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Monday, August 18, 2014

The Biggest British Intelligence Scandal of the 20th Century

A Spy Among Friends: Kim Philby and the Great BetrayalA Spy Among Friends: Kim Philby and the Great Betrayal by Ben Macintyre
My rating: 5 of 5 stars

This review refers to an uncorrected proof I received from Goodreads. The book has been at the number one spot in non-fiction for the last two weeks and it truly deserves its place. A group of five Cambridge students, upper class British gentlemen, became enamored of the Communist regime in Russia in the 1930's. They proceeded to infiltrate MI5 and MI6 through their connections and moved upwards within the ranks of these British counterparts of American CIA and FBI. They served as spies for their own country and moles for the Soviets.

Their work began during WWII when the Soviets were allies with the West against fascism and Nazism but it continued during the Cold War. Kim Philby was the most Janus-like of them all. This is no James Bond story with dark alleys and jumping off trains or shooting guns at each other. These are men drinking gallons of booze, dining in fine restaurants, going to conservative and proper mens' clubs, having all night parties and sharing secrets with one another. Americans, Italians, British--all buddies and trusting each other with plans meant to infiltrate the Soviet Union or to stymie Soviet activities. They were men who devised the plans and were the men who sent the field agents like Bond in to carry them out.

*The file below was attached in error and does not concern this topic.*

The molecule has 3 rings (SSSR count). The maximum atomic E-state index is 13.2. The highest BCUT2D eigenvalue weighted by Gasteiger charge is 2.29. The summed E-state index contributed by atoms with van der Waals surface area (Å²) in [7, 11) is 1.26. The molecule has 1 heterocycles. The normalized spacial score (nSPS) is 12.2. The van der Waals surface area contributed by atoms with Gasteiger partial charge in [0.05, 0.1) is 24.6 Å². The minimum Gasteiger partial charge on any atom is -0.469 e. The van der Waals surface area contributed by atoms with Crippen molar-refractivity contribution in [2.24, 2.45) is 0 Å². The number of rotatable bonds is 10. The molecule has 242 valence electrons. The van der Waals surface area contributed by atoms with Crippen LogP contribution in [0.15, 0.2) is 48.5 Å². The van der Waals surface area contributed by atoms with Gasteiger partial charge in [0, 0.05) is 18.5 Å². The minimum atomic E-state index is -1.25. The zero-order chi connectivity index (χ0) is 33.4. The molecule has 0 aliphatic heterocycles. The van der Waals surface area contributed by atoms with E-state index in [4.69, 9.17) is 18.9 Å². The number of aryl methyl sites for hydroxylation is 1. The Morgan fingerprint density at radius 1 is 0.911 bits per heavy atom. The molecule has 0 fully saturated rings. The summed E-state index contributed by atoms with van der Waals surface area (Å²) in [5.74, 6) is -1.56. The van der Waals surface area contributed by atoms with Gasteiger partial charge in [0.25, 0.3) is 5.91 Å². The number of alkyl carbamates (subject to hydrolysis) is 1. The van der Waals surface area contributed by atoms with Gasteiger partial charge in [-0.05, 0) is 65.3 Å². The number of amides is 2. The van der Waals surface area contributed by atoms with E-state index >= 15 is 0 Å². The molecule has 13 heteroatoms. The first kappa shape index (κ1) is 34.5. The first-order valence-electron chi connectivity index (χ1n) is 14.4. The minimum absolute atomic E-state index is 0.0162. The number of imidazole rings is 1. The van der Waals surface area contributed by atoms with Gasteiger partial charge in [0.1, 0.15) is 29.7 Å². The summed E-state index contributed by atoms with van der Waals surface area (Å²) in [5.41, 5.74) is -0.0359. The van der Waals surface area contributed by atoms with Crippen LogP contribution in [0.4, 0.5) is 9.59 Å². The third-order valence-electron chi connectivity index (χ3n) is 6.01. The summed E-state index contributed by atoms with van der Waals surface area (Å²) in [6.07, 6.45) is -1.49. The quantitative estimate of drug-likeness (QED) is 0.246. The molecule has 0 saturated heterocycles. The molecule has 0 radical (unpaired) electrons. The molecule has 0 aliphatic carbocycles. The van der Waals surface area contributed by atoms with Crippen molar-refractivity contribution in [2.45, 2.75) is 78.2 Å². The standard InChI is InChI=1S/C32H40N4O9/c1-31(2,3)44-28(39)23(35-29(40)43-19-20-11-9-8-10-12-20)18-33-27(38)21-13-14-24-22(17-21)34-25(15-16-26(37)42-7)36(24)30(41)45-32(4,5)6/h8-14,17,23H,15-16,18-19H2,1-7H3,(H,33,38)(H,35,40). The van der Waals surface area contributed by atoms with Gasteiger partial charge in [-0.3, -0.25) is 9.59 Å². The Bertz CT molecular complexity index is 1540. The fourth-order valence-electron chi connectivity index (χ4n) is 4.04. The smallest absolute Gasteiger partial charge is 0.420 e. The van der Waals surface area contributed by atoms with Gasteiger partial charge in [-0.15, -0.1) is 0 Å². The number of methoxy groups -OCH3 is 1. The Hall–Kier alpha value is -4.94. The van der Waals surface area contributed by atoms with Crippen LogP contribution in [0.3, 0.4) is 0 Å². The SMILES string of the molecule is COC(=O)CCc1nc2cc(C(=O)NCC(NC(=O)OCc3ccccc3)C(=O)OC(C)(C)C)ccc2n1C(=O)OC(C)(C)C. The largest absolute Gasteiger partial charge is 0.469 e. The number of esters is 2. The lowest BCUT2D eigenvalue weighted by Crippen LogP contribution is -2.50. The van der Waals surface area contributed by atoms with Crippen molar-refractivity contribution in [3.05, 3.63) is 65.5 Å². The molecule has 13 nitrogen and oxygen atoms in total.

Kim Philby learned about plans of American intelligence and planned many British operations. He then proceeded to share all his knowledge for over 30 years with his Soviet handlers. He was charming, a ladies man, a bon vivant and never had any remorse over the lives that were lost as a result of his spying. He was slippery--almost caught several times. He lost his position with the government for four years--distrusted by the American as well as British intelligence only to be reinstated in a position with even more access to secrets. It is an unbelievable story, told in a most readable way. Makes one wonder how far off Joe McCarthy really was. It is a story of arrogance, old boy politics and snobbery, and total lack of discretion. The actions of Philby and his friends reverberated through many years after the defection of three of the original British spies to Moscow, where they lived as drunken expatriates, devoted to their Communist ideals to the end.

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